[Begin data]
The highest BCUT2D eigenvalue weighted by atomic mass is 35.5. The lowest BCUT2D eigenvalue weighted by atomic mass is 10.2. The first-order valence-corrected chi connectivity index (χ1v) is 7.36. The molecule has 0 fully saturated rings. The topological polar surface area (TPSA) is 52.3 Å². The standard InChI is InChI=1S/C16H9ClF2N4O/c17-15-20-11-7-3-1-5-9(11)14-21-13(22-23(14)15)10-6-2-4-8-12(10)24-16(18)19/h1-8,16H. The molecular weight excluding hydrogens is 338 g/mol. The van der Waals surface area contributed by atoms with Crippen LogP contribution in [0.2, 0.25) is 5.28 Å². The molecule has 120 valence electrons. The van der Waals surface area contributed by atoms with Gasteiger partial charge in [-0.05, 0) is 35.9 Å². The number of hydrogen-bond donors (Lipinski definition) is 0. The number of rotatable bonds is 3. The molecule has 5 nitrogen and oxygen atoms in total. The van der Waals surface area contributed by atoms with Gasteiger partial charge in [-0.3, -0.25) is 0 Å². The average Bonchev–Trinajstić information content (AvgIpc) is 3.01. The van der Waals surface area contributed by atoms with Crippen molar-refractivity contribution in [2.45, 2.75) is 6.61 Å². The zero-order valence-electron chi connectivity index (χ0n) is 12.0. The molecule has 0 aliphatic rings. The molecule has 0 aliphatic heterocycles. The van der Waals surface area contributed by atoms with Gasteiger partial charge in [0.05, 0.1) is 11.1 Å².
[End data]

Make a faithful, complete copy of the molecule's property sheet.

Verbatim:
The highest BCUT2D eigenvalue weighted by atomic mass is 35.5. The lowest BCUT2D eigenvalue weighted by atomic mass is 10.2. The first-order valence-corrected chi connectivity index (χ1v) is 7.36. The molecule has 0 fully saturated rings. The topological polar surface area (TPSA) is 52.3 Å². The standard InChI is InChI=1S/C16H9ClF2N4O/c17-15-20-11-7-3-1-5-9(11)14-21-13(22-23(14)15)10-6-2-4-8-12(10)24-16(18)19/h1-8,16H. The molecular weight excluding hydrogens is 338 g/mol. The van der Waals surface area contributed by atoms with Crippen LogP contribution in [0.2, 0.25) is 5.28 Å². The molecule has 120 valence electrons. The van der Waals surface area contributed by atoms with Gasteiger partial charge in [-0.05, 0) is 35.9 Å². The number of hydrogen-bond donors (Lipinski definition) is 0. The number of rotatable bonds is 3. The molecule has 5 nitrogen and oxygen atoms in total. The van der Waals surface area contributed by atoms with Gasteiger partial charge in [-0.3, -0.25) is 0 Å². The average Bonchev–Trinajstić information content (AvgIpc) is 3.01. The van der Waals surface area contributed by atoms with Crippen molar-refractivity contribution in [2.45, 2.75) is 6.61 Å². The zero-order valence-electron chi connectivity index (χ0n) is 12.0. The molecule has 0 aliphatic rings. The molecule has 0 aliphatic heterocycles. The van der Waals surface area contributed by atoms with Gasteiger partial charge in [0.05, 0.1) is 11.1 Å².